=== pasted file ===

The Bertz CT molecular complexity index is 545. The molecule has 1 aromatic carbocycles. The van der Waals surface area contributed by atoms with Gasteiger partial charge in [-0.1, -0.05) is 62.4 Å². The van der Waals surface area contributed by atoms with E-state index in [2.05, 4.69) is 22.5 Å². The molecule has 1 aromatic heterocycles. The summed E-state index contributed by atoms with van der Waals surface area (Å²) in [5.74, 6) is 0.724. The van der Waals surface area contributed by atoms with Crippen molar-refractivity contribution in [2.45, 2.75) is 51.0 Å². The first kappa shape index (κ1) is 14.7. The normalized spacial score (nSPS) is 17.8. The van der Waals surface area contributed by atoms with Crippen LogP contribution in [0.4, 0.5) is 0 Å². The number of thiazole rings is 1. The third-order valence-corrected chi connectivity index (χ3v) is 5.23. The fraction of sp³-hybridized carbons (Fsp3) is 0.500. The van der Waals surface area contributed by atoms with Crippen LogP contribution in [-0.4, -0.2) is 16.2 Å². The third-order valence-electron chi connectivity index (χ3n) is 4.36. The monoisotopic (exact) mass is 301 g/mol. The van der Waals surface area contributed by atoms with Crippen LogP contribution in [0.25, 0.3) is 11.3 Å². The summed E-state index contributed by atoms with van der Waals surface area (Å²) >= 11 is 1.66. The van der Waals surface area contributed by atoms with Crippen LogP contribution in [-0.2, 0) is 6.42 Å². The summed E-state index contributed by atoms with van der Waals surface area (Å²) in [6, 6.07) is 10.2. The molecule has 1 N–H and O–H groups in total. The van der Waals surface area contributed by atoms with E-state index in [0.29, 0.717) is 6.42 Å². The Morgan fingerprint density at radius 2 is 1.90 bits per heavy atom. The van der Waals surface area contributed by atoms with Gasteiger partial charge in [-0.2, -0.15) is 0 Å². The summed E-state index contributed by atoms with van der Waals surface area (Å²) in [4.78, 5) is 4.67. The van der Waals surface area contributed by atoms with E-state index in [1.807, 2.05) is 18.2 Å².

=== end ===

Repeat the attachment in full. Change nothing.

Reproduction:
The Bertz CT molecular complexity index is 545. The molecule has 1 aromatic carbocycles. The van der Waals surface area contributed by atoms with Gasteiger partial charge in [-0.1, -0.05) is 62.4 Å². The van der Waals surface area contributed by atoms with E-state index in [2.05, 4.69) is 22.5 Å². The molecule has 1 aromatic heterocycles. The summed E-state index contributed by atoms with van der Waals surface area (Å²) in [5.74, 6) is 0.724. The van der Waals surface area contributed by atoms with Crippen molar-refractivity contribution in [2.45, 2.75) is 51.0 Å². The first kappa shape index (κ1) is 14.7. The normalized spacial score (nSPS) is 17.8. The van der Waals surface area contributed by atoms with Crippen LogP contribution in [0.4, 0.5) is 0 Å². The number of thiazole rings is 1. The third-order valence-corrected chi connectivity index (χ3v) is 5.23. The fraction of sp³-hybridized carbons (Fsp3) is 0.500. The van der Waals surface area contributed by atoms with Crippen LogP contribution in [-0.4, -0.2) is 16.2 Å². The third-order valence-electron chi connectivity index (χ3n) is 4.36. The monoisotopic (exact) mass is 301 g/mol. The van der Waals surface area contributed by atoms with Crippen LogP contribution in [0.25, 0.3) is 11.3 Å². The summed E-state index contributed by atoms with van der Waals surface area (Å²) >= 11 is 1.66. The van der Waals surface area contributed by atoms with Crippen LogP contribution in [-0.2, 0) is 6.42 Å². The summed E-state index contributed by atoms with van der Waals surface area (Å²) in [6, 6.07) is 10.2. The molecule has 1 N–H and O–H groups in total. The van der Waals surface area contributed by atoms with E-state index in [0.29, 0.717) is 6.42 Å². The Morgan fingerprint density at radius 2 is 1.90 bits per heavy atom. The van der Waals surface area contributed by atoms with Gasteiger partial charge in [-0.2, -0.15) is 0 Å². The summed E-state index contributed by atoms with van der Waals surface area (Å²) in [4.78, 5) is 4.67. The van der Waals surface area contributed by atoms with E-state index in [1.807, 2.05) is 18.2 Å².